It can be seen from the following example that incorporation of titanium into the substrate enables patterning of the substrate using long wavelength ultraviolet light. Five flat samples of different substrates were patterned using the SnCl.sub.2 /PdCl.sub.2 photooxidation procedure at an ultraviolet light wavelength of 366 nm. Two of these samples contained titanium, the others did not. The two samples containing titanium were successfully patterned, the samples lacking titanium were not.
The titanium containing samples used in this experiment were lead zirconate titanate, strontium titanate. The non-titanium containing samples were fused silica, aluminum oxide, and lead zirconate. Each sample was prepared for patterning by soaking in a SnCl.sub.2 consisting of 10 grams of SnCl.sub.2 plus 10 ml of concentrated hydrochloric acid per liter of water. The samples were allowed to soak for five minutes, after which they were removed from the bath and air dried. The dried samples were each covered with a mylar photographic mask having a pattern consisting of opaque lines separated by clear spaces. The line width was 165 microns. The samples were then exposed to ultraviolet light having a wavelength of 366 nm for five minutes. The ultraviolet light sources was a 4 watt mercury light source. After this exposure, the samples were transferred to a PdCl.sub.2 bath consisting of 2 grams of PdCl.sub.2 and 5 ml of concentrated hydrochloric acid per liter. While in this second bath, the unoxidized SnCl.sub.2 remaining on the sample's surface reacted with the PdCl.sub.2 to form metallic Pd according to reaction (1) described above. The samples were then removed from the PdCl.sub.2 bath and rinsed with water. Finally, the samples were transferred to a conventional electroless nickel plating solution for ten minutes. A pattern consisting of 165 micron nickel lines was formed on the titanium containing substrates. In contrast, the other samples were completely covered with nickel. The above procedure has been repeated using barium titanate and strontium titanate samples with similar results. The barium titanate samples included samples which had been donor doped to be n-type semiconductors. The strontium samples included both single crystal and doped strontium titanate, i.e., both n-type and p-type semiconductors. Lead zirconate titanate and non-doped strontium titanate are also semiconductors.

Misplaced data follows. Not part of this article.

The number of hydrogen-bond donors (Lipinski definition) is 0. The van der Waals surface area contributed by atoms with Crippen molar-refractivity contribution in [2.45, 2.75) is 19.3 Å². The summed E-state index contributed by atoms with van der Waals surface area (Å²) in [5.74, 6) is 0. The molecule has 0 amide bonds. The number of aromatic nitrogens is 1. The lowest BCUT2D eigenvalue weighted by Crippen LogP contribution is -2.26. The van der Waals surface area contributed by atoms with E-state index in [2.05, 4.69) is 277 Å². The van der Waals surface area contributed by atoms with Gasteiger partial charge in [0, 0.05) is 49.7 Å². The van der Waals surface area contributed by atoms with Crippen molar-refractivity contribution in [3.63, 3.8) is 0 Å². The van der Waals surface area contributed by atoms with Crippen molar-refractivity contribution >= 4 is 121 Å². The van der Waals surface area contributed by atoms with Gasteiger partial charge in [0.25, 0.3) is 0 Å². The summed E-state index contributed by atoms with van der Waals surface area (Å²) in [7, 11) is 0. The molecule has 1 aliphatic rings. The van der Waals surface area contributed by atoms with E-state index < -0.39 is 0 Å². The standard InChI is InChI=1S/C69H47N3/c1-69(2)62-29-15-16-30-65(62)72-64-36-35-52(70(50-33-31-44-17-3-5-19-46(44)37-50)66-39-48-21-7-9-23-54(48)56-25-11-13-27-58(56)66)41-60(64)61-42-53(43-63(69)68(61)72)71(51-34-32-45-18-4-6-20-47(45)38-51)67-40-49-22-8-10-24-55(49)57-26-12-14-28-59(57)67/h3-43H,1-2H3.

The above plating procedure has also been repeated with titanium oxide. Unlike the other titanium containing substrates, the titanium oxide could not be patterned using the long wavelength ultraviolet light. In contrast to the above mentioned titanium compounds, titanium oxide is not a semiconductor. Hence, although the exact mechanism by which the titantium transfers energy to the photo-promoter is not known, it is believed that the surface of the substrate must be a semiconductor. However, not all semiconductors can be photo-patterned in this manner. For example, neither p-doped silicon not n- doped silicon has been successfully patterned using the long wavelength ultraviolet light.
As noted above, the prior art teaches a number of different photopromoters for use at ultraviolet light wavelengths below 300 nm. Titanium is among these. That is, a solution of titanous chloride could be used in place of the stannous chloride solution in the reaction shown in Eq. (1). However, the titanium contained in the ceramic is not acting as the sole photopromoter. It has been found experimentally that, if the stannous chloride coating used in the above cited experiments is omitted, no photoactivation takes place. Hence, to obtain photoactivation at the longer ultraviolet light wavelengths, both a photopromoter of the type described by DeAngeleo and a titanium containing substrate are needed.
The longest wavelength ultraviolet light which may be used in the present invention depends on the titanium compound which is contained in the substrate to be patterned. The longest wavelength ultraviolet light is determined by the wavelengths in the absorption bands of the titanium compound in question. The wavelengths corresponding to these absorption bands vary with the chemical form of the titanium in the substrate. For example, the edge of the absorption band in question in lead zirconate titanate is corresponds to a wavelength of about 390 nm; hence ultraviolet light having a wavelength less than 390 nm must be used to pattern lead zirconate titanate.
Accordingly, there has been described a method for the photopatterned plating of substrates using long wavelength ultraviolet light. Various modifications in additional to those described above will readily be apparent to those skilled in the art. The scope of the present invention is therefore defined only by the following appended claims.